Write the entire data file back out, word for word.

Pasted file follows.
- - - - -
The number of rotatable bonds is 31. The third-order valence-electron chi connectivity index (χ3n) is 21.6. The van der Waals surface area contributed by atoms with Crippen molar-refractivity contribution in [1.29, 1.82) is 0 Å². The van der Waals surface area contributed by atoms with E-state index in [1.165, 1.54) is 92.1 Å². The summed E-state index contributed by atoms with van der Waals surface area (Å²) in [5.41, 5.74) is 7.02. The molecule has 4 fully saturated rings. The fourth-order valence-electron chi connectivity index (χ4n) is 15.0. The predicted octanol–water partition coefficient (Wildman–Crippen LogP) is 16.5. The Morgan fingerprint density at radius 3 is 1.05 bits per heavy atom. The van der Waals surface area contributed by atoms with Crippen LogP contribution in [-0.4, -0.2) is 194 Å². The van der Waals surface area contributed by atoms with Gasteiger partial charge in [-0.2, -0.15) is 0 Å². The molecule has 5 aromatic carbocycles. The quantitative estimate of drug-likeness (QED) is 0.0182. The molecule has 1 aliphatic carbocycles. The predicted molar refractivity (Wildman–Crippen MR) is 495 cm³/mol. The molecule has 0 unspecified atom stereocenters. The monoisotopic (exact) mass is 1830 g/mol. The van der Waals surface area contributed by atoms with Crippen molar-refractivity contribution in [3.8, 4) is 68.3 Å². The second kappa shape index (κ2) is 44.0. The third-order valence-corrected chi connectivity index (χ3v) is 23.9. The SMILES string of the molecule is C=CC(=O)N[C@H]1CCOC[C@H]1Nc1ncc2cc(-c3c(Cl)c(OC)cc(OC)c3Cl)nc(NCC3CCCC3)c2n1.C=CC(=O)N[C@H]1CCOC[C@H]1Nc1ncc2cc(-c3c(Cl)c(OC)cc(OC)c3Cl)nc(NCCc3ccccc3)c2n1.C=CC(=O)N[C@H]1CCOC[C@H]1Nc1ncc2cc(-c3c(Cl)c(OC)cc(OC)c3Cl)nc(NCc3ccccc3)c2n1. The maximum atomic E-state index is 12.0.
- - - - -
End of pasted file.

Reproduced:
The number of rotatable bonds is 31. The third-order valence-electron chi connectivity index (χ3n) is 21.6. The van der Waals surface area contributed by atoms with Crippen molar-refractivity contribution in [1.29, 1.82) is 0 Å². The van der Waals surface area contributed by atoms with E-state index in [1.165, 1.54) is 92.1 Å². The summed E-state index contributed by atoms with van der Waals surface area (Å²) in [5.41, 5.74) is 7.02. The molecule has 4 fully saturated rings. The fourth-order valence-electron chi connectivity index (χ4n) is 15.0. The predicted octanol–water partition coefficient (Wildman–Crippen LogP) is 16.5. The Morgan fingerprint density at radius 3 is 1.05 bits per heavy atom. The van der Waals surface area contributed by atoms with Crippen LogP contribution in [-0.4, -0.2) is 194 Å². The van der Waals surface area contributed by atoms with Gasteiger partial charge in [-0.2, -0.15) is 0 Å². The molecule has 5 aromatic carbocycles. The quantitative estimate of drug-likeness (QED) is 0.0182. The molecule has 1 aliphatic carbocycles. The predicted molar refractivity (Wildman–Crippen MR) is 495 cm³/mol. The molecule has 0 unspecified atom stereocenters. The monoisotopic (exact) mass is 1830 g/mol. The van der Waals surface area contributed by atoms with Crippen molar-refractivity contribution in [3.8, 4) is 68.3 Å². The second kappa shape index (κ2) is 44.0. The third-order valence-corrected chi connectivity index (χ3v) is 23.9. The SMILES string of the molecule is C=CC(=O)N[C@H]1CCOC[C@H]1Nc1ncc2cc(-c3c(Cl)c(OC)cc(OC)c3Cl)nc(NCC3CCCC3)c2n1.C=CC(=O)N[C@H]1CCOC[C@H]1Nc1ncc2cc(-c3c(Cl)c(OC)cc(OC)c3Cl)nc(NCCc3ccccc3)c2n1.C=CC(=O)N[C@H]1CCOC[C@H]1Nc1ncc2cc(-c3c(Cl)c(OC)cc(OC)c3Cl)nc(NCc3ccccc3)c2n1. The maximum atomic E-state index is 12.0.